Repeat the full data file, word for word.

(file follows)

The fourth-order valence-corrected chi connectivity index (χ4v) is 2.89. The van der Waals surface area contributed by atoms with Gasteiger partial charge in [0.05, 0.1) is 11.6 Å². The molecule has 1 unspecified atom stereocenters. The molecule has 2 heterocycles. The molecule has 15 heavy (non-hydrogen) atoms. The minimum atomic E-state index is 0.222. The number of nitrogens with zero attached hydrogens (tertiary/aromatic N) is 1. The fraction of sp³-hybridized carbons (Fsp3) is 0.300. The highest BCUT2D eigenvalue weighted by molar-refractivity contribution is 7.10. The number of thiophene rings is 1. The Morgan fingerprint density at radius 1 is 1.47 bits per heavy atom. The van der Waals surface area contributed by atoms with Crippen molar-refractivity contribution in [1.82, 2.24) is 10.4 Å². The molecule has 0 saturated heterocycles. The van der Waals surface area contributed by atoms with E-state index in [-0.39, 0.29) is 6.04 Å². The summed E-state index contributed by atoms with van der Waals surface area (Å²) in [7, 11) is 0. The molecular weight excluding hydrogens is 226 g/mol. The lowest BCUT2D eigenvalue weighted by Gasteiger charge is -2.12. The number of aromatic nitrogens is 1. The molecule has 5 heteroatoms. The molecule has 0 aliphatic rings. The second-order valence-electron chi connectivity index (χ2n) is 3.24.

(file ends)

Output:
The fourth-order valence-corrected chi connectivity index (χ4v) is 2.89. The van der Waals surface area contributed by atoms with Gasteiger partial charge in [0.05, 0.1) is 11.6 Å². The molecule has 1 unspecified atom stereocenters. The molecule has 2 heterocycles. The molecule has 15 heavy (non-hydrogen) atoms. The minimum atomic E-state index is 0.222. The number of nitrogens with zero attached hydrogens (tertiary/aromatic N) is 1. The fraction of sp³-hybridized carbons (Fsp3) is 0.300. The highest BCUT2D eigenvalue weighted by molar-refractivity contribution is 7.10. The number of thiophene rings is 1. The Morgan fingerprint density at radius 1 is 1.47 bits per heavy atom. The van der Waals surface area contributed by atoms with Crippen molar-refractivity contribution in [1.82, 2.24) is 10.4 Å². The molecule has 0 saturated heterocycles. The van der Waals surface area contributed by atoms with E-state index in [-0.39, 0.29) is 6.04 Å². The summed E-state index contributed by atoms with van der Waals surface area (Å²) in [7, 11) is 0. The molecular weight excluding hydrogens is 226 g/mol. The lowest BCUT2D eigenvalue weighted by Gasteiger charge is -2.12. The number of aromatic nitrogens is 1. The molecule has 5 heteroatoms. The molecule has 0 aliphatic rings. The second-order valence-electron chi connectivity index (χ2n) is 3.24.